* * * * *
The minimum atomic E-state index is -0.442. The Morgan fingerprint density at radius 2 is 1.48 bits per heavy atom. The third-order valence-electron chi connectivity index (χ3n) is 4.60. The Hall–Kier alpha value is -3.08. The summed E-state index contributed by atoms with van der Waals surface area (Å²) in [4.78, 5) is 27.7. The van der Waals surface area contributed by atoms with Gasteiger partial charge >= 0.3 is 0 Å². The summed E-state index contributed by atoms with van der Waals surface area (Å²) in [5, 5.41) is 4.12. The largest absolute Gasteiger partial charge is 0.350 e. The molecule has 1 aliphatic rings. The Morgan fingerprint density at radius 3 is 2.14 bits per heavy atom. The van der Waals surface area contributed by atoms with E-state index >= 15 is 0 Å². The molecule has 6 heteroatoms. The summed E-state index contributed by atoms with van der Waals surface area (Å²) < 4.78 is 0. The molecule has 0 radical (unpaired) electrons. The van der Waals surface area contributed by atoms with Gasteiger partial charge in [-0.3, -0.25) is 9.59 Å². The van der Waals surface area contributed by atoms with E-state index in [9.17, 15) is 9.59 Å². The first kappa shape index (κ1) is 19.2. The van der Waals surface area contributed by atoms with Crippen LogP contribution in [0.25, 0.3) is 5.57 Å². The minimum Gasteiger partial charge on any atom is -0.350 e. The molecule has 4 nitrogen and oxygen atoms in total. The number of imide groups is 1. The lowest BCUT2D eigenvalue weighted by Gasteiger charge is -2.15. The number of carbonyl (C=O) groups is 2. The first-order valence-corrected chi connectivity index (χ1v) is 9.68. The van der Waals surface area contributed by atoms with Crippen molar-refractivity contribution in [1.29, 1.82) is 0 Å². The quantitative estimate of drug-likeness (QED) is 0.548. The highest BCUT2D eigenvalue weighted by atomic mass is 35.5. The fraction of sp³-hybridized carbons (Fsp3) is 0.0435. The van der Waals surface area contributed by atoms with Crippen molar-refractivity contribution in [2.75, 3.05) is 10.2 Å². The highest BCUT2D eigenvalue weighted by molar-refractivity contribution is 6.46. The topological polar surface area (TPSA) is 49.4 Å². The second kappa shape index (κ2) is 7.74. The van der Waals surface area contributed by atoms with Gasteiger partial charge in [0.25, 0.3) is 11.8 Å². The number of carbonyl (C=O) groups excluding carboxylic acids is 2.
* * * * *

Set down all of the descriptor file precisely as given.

The minimum atomic E-state index is -0.442. The Morgan fingerprint density at radius 2 is 1.48 bits per heavy atom. The third-order valence-electron chi connectivity index (χ3n) is 4.60. The Hall–Kier alpha value is -3.08. The summed E-state index contributed by atoms with van der Waals surface area (Å²) in [4.78, 5) is 27.7. The van der Waals surface area contributed by atoms with Gasteiger partial charge >= 0.3 is 0 Å². The summed E-state index contributed by atoms with van der Waals surface area (Å²) in [5, 5.41) is 4.12. The largest absolute Gasteiger partial charge is 0.350 e. The molecule has 1 aliphatic rings. The Morgan fingerprint density at radius 3 is 2.14 bits per heavy atom. The van der Waals surface area contributed by atoms with E-state index >= 15 is 0 Å². The molecule has 6 heteroatoms. The summed E-state index contributed by atoms with van der Waals surface area (Å²) < 4.78 is 0. The molecule has 0 radical (unpaired) electrons. The van der Waals surface area contributed by atoms with Gasteiger partial charge in [-0.3, -0.25) is 9.59 Å². The van der Waals surface area contributed by atoms with E-state index in [9.17, 15) is 9.59 Å². The first kappa shape index (κ1) is 19.2. The van der Waals surface area contributed by atoms with Crippen LogP contribution in [0.25, 0.3) is 5.57 Å². The minimum Gasteiger partial charge on any atom is -0.350 e. The molecule has 4 nitrogen and oxygen atoms in total. The number of imide groups is 1. The lowest BCUT2D eigenvalue weighted by Gasteiger charge is -2.15. The number of carbonyl (C=O) groups is 2. The first-order valence-corrected chi connectivity index (χ1v) is 9.68. The van der Waals surface area contributed by atoms with Crippen molar-refractivity contribution in [1.29, 1.82) is 0 Å². The quantitative estimate of drug-likeness (QED) is 0.548. The highest BCUT2D eigenvalue weighted by atomic mass is 35.5. The fraction of sp³-hybridized carbons (Fsp3) is 0.0435. The van der Waals surface area contributed by atoms with Crippen molar-refractivity contribution in [2.75, 3.05) is 10.2 Å². The highest BCUT2D eigenvalue weighted by molar-refractivity contribution is 6.46. The topological polar surface area (TPSA) is 49.4 Å². The second kappa shape index (κ2) is 7.74. The van der Waals surface area contributed by atoms with Gasteiger partial charge in [0.25, 0.3) is 11.8 Å². The number of carbonyl (C=O) groups excluding carboxylic acids is 2.